With Rancher's virtualization management feature, you can import and manage your Harvester cluster. By clicking one of the imported clusters, you can easily access and manage a range of Harvester cluster resources, including hosts, VMs, images, volumes, and more. Additionally, the virtualization management feature leverages Rancher's existing capabilities, such as authentication with various auth providers and multi-tenancy support.

For in-depth insights, please refer to the virtualization management page.


Creating Kubernetes clusters using the Harvester node driver

You can launch a Kubernetes cluster from Rancher using the Harvester node driver. When Rancher deploys Kubernetes onto these nodes, you can choose between Rancher Kubernetes Engine (RKE) or RKE2 distributions.

One benefit of installing Kubernetes on node pools hosted by the node driver is that if a node loses connectivity with the cluster, Rancher can automatically create another node to join the cluster to ensure that the count of the node pool is as expected.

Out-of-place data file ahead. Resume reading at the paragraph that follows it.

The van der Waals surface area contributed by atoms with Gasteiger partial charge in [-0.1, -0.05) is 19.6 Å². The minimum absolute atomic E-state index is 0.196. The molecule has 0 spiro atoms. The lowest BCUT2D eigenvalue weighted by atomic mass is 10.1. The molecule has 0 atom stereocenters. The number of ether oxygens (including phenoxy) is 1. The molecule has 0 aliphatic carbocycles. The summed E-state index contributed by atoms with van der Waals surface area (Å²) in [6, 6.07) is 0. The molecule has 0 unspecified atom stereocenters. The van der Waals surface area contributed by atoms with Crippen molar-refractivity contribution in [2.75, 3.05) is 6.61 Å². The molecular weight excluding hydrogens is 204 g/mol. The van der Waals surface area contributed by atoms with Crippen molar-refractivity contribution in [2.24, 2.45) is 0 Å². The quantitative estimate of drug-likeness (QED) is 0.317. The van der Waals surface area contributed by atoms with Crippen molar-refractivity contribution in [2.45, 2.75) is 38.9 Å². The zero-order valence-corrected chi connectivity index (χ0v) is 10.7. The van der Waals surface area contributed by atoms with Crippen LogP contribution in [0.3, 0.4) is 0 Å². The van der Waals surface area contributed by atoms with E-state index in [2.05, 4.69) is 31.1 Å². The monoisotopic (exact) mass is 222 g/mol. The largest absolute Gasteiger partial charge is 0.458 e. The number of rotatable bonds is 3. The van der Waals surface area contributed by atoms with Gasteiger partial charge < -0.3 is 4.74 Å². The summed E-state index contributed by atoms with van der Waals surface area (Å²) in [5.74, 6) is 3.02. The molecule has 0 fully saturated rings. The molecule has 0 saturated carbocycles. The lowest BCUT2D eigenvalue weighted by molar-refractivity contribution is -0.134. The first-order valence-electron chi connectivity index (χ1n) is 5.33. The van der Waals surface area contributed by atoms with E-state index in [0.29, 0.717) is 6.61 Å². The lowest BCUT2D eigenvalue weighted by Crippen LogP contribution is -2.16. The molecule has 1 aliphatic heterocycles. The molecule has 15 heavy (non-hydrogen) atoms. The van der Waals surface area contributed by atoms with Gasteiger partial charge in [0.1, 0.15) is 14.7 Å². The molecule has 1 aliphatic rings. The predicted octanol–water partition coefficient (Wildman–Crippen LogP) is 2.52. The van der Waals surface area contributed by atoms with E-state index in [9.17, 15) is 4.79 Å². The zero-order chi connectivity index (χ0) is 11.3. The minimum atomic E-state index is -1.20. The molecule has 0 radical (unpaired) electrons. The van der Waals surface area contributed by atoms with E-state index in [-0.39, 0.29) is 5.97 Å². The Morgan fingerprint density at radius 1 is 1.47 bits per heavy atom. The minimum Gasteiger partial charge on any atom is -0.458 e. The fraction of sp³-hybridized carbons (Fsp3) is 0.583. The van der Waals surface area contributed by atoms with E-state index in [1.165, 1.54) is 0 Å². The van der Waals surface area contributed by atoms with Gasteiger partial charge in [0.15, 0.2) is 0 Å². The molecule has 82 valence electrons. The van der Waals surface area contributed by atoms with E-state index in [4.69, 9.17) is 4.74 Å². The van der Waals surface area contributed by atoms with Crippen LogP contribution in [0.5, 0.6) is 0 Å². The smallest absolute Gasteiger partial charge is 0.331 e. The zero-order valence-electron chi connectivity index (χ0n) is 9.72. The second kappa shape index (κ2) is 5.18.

Starting from Rancher version v2.6.1, the Harvester node driver is included by default. You can refer to the node-driver page for more details.


Harvester baremetal container workload support (experimental)

Available as of Harvester v1.2.0 + Rancher v2.7.6

Starting with Rancher v2.7.6, Harvester introduces a new feature that enables you to deploy and manage container workloads directly to the underlying Harvester cluster. With this feature, you can seamlessly combine the power of virtual machines with the flexibility of containerization, allowing for a more versatile and efficient infrastructure setup.